Patrick Wallace (L) and Eric Rose (R)
Basseterre, St. Kitts – Nevis
April 29, 2009 (SKNIS)
The Caribbean Region and Central America are better prepared to deal with natural or man made disasters, after successfully completing the latest round of training and evaluation under the Allied Forces Humanitarian Programme (FAHUM).
The annual exercise, which is typically held prior to the start of the hurricane season, saw disaster simulations being staged in Antigua, Grenada, Honduras and Costa Rica in this instance. The mobilization of emergency personnel and resources, and their use, were evaluated by representatives from the 25-country body who spent the past two days in St. Kitts for the After Action Review session.
Andria Grosvenor of the Caribbean Disaster Emergency Response Agency (CDERA) explained that the exercise in Grenada focused on the threat of a tsunami.
A model with warning protocols has been developed and is to be piloted in four countries. A guide was also produced to allow easier adaptation in other countries.
In Antigua, an earthquake simulation caused major damage including the collapse of a four storey building. “We were able to mobilize the Regional Security System (RSS) [whose] military troops will lend support for areas related to security,” she revealed. “We were also able to mobilize the CARICOM Disaster Relief Unit “¦ as well as search and rescue teams from St. Kitts and Nevis and Barbados.”
Emergency personnel from Jamaica and Dominica were placed on standby in this exercise.
In a case of life imitating art, the region is better prepared to handle the current threat posed by the H1N1 virus, commonly known as swine flu. Colonel Eric Rose of the United States Army disclosed that one of the first scenarios held earlier this year dealt with the spread of a pandemic influenza from South America, into Central America and then the Caribbean.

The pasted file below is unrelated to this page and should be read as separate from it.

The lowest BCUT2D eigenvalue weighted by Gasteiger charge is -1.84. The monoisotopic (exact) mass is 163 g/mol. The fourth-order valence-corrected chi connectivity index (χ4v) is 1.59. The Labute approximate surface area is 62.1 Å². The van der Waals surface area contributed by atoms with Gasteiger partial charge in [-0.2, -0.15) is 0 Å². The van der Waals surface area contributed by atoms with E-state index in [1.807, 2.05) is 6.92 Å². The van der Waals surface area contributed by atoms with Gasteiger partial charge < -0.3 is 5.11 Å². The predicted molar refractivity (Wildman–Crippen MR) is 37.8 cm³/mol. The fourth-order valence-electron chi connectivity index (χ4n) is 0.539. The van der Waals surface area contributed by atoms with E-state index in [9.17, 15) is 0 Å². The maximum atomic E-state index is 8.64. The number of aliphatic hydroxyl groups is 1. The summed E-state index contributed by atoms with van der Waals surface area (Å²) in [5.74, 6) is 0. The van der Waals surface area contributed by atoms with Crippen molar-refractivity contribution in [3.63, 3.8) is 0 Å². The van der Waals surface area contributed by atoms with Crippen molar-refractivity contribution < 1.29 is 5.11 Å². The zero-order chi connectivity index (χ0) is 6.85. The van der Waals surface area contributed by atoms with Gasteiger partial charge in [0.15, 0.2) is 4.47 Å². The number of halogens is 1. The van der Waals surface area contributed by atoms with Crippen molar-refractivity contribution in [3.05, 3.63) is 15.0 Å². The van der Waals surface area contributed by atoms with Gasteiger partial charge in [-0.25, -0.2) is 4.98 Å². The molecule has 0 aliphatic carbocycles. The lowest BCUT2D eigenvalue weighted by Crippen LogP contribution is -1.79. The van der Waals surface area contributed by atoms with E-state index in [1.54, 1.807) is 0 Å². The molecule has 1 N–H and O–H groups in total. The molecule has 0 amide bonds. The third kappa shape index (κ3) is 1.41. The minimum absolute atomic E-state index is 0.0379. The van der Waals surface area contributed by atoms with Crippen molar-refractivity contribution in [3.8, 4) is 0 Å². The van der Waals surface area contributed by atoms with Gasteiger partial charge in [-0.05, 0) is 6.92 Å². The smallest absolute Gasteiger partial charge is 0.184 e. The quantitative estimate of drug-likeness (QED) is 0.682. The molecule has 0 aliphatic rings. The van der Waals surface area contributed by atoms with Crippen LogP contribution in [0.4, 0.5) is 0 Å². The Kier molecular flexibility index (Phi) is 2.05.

Inter-agency communication, warning alerts and health officials were involved in controlling the outbreak. The CDERA official stressed that this exercise and the subsequent review was extremely timely and will be useful as authorities brace for the possible entrance of the H1N1 virus into the Region.
Lieutenant Colonel Patrick Wallace of the St. Kitts-Nevis Defence Force noted that the Federation has benefited from its association with FAHUM as it has provided networking opportunities, information sharing and best practice models that serve to raise the skill of local emergency and rescue officials.
FAHUM is a U.S. Southern Command-sponsored multinational exercise that concentrates on improving how civilian, government and military agencies from the United States, the Caribbean and Central America respond to natural disasters in the region.